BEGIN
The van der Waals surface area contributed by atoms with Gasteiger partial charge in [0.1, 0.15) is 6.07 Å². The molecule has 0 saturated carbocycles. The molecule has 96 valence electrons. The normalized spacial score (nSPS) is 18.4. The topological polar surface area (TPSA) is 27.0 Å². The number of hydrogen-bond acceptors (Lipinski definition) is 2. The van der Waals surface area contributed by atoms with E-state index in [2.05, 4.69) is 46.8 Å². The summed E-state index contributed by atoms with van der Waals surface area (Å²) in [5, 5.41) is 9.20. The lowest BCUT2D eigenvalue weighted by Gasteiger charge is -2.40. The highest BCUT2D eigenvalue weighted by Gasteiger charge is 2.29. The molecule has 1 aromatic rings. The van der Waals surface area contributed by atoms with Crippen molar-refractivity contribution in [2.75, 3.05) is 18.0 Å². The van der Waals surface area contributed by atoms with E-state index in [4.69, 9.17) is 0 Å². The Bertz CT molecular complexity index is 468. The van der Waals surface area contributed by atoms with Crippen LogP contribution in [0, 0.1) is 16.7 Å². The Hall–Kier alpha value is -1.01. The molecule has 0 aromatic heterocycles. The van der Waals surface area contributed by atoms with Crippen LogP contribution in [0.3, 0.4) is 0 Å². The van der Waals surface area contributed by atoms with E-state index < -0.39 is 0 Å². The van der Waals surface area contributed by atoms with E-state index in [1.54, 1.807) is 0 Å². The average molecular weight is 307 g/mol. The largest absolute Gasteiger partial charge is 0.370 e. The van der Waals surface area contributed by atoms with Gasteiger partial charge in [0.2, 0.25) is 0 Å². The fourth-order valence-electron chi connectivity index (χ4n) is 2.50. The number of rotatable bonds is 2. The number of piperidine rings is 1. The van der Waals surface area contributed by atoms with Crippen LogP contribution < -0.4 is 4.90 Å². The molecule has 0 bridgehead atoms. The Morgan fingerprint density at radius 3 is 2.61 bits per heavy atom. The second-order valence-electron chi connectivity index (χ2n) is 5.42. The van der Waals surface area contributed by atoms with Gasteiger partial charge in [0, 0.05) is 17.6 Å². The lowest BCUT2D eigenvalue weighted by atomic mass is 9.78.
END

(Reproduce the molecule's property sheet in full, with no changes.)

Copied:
The van der Waals surface area contributed by atoms with Gasteiger partial charge in [0.1, 0.15) is 6.07 Å². The molecule has 0 saturated carbocycles. The molecule has 96 valence electrons. The normalized spacial score (nSPS) is 18.4. The topological polar surface area (TPSA) is 27.0 Å². The number of hydrogen-bond acceptors (Lipinski definition) is 2. The van der Waals surface area contributed by atoms with E-state index in [2.05, 4.69) is 46.8 Å². The summed E-state index contributed by atoms with van der Waals surface area (Å²) in [5, 5.41) is 9.20. The lowest BCUT2D eigenvalue weighted by Gasteiger charge is -2.40. The highest BCUT2D eigenvalue weighted by Gasteiger charge is 2.29. The molecule has 1 aromatic rings. The van der Waals surface area contributed by atoms with Crippen molar-refractivity contribution in [2.75, 3.05) is 18.0 Å². The van der Waals surface area contributed by atoms with E-state index in [4.69, 9.17) is 0 Å². The Bertz CT molecular complexity index is 468. The van der Waals surface area contributed by atoms with Crippen LogP contribution in [0, 0.1) is 16.7 Å². The Hall–Kier alpha value is -1.01. The molecule has 0 aromatic heterocycles. The van der Waals surface area contributed by atoms with Crippen LogP contribution in [0.3, 0.4) is 0 Å². The van der Waals surface area contributed by atoms with E-state index < -0.39 is 0 Å². The van der Waals surface area contributed by atoms with E-state index in [1.54, 1.807) is 0 Å². The average molecular weight is 307 g/mol. The largest absolute Gasteiger partial charge is 0.370 e. The van der Waals surface area contributed by atoms with Gasteiger partial charge in [0.2, 0.25) is 0 Å². The fourth-order valence-electron chi connectivity index (χ4n) is 2.50. The number of rotatable bonds is 2. The number of piperidine rings is 1. The van der Waals surface area contributed by atoms with Crippen LogP contribution < -0.4 is 4.90 Å². The molecule has 0 bridgehead atoms. The Morgan fingerprint density at radius 3 is 2.61 bits per heavy atom. The second-order valence-electron chi connectivity index (χ2n) is 5.42. The van der Waals surface area contributed by atoms with Gasteiger partial charge in [0, 0.05) is 17.6 Å². The lowest BCUT2D eigenvalue weighted by atomic mass is 9.78.